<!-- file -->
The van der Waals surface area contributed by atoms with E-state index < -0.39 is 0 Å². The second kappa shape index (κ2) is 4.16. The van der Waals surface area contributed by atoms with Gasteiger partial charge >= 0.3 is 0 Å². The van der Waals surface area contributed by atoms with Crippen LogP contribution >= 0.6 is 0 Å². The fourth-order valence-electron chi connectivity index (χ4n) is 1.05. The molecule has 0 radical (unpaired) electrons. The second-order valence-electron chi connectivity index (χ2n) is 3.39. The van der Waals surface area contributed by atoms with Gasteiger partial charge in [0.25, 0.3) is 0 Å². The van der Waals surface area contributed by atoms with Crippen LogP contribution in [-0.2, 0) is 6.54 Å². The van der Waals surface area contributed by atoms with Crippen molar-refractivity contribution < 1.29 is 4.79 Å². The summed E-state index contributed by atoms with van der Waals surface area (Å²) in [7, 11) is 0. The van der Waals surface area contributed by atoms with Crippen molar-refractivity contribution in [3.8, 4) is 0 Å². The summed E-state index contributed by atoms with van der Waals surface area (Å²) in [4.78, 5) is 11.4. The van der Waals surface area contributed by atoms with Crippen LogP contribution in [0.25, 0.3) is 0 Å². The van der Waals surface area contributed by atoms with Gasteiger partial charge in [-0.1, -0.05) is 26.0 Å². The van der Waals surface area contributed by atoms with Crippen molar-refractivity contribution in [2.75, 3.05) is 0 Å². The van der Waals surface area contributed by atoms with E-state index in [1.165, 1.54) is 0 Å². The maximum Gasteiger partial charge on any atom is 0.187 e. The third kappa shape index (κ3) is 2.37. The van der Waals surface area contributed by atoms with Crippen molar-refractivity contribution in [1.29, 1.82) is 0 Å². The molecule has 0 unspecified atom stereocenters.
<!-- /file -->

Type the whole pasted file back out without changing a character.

The van der Waals surface area contributed by atoms with E-state index < -0.39 is 0 Å². The second kappa shape index (κ2) is 4.16. The van der Waals surface area contributed by atoms with Gasteiger partial charge >= 0.3 is 0 Å². The van der Waals surface area contributed by atoms with Crippen LogP contribution >= 0.6 is 0 Å². The fourth-order valence-electron chi connectivity index (χ4n) is 1.05. The molecule has 0 radical (unpaired) electrons. The second-order valence-electron chi connectivity index (χ2n) is 3.39. The van der Waals surface area contributed by atoms with Gasteiger partial charge in [0.25, 0.3) is 0 Å². The van der Waals surface area contributed by atoms with Crippen LogP contribution in [-0.2, 0) is 6.54 Å². The van der Waals surface area contributed by atoms with Crippen molar-refractivity contribution < 1.29 is 4.79 Å². The summed E-state index contributed by atoms with van der Waals surface area (Å²) in [7, 11) is 0. The van der Waals surface area contributed by atoms with Crippen molar-refractivity contribution in [3.8, 4) is 0 Å². The summed E-state index contributed by atoms with van der Waals surface area (Å²) in [4.78, 5) is 11.4. The van der Waals surface area contributed by atoms with Crippen LogP contribution in [0.25, 0.3) is 0 Å². The van der Waals surface area contributed by atoms with Gasteiger partial charge in [-0.1, -0.05) is 26.0 Å². The van der Waals surface area contributed by atoms with Crippen molar-refractivity contribution in [2.75, 3.05) is 0 Å². The van der Waals surface area contributed by atoms with E-state index in [1.165, 1.54) is 0 Å². The maximum Gasteiger partial charge on any atom is 0.187 e. The third kappa shape index (κ3) is 2.37. The van der Waals surface area contributed by atoms with Crippen molar-refractivity contribution in [1.29, 1.82) is 0 Å². The molecule has 0 unspecified atom stereocenters.